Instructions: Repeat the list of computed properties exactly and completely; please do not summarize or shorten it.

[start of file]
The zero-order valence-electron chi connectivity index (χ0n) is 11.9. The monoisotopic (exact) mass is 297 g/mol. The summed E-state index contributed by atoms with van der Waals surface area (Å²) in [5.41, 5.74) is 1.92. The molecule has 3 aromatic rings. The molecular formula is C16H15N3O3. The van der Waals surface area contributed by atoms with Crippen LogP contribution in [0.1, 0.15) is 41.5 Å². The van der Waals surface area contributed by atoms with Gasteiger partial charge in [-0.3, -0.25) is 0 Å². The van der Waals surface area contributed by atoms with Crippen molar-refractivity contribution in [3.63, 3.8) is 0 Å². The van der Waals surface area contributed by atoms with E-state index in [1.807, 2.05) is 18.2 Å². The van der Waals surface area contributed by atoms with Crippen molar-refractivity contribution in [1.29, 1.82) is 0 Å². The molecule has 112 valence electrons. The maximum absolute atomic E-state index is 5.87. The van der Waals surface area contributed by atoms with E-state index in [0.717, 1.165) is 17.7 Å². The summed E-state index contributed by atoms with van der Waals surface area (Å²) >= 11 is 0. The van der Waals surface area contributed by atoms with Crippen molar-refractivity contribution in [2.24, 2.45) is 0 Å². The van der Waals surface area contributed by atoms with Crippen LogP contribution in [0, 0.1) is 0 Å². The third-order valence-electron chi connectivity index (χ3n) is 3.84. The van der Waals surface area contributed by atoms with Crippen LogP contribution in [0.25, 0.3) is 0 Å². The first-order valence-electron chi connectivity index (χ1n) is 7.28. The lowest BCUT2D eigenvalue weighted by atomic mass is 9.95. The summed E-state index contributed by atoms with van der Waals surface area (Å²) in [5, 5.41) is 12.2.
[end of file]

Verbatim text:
The zero-order valence-electron chi connectivity index (χ0n) is 11.9. The monoisotopic (exact) mass is 297 g/mol. The summed E-state index contributed by atoms with van der Waals surface area (Å²) in [5.41, 5.74) is 1.92. The molecule has 3 aromatic rings. The molecular formula is C16H15N3O3. The van der Waals surface area contributed by atoms with Crippen LogP contribution in [0.1, 0.15) is 41.5 Å². The van der Waals surface area contributed by atoms with Gasteiger partial charge in [-0.3, -0.25) is 0 Å². The van der Waals surface area contributed by atoms with Crippen molar-refractivity contribution in [3.63, 3.8) is 0 Å². The van der Waals surface area contributed by atoms with E-state index in [1.807, 2.05) is 18.2 Å². The van der Waals surface area contributed by atoms with Crippen molar-refractivity contribution in [1.29, 1.82) is 0 Å². The molecule has 112 valence electrons. The maximum absolute atomic E-state index is 5.87. The van der Waals surface area contributed by atoms with E-state index in [0.717, 1.165) is 17.7 Å². The summed E-state index contributed by atoms with van der Waals surface area (Å²) >= 11 is 0. The van der Waals surface area contributed by atoms with Crippen molar-refractivity contribution in [2.24, 2.45) is 0 Å². The van der Waals surface area contributed by atoms with Crippen LogP contribution in [0, 0.1) is 0 Å². The third-order valence-electron chi connectivity index (χ3n) is 3.84. The van der Waals surface area contributed by atoms with Crippen LogP contribution in [0.25, 0.3) is 0 Å². The first-order valence-electron chi connectivity index (χ1n) is 7.28. The lowest BCUT2D eigenvalue weighted by atomic mass is 9.95. The summed E-state index contributed by atoms with van der Waals surface area (Å²) in [5, 5.41) is 12.2.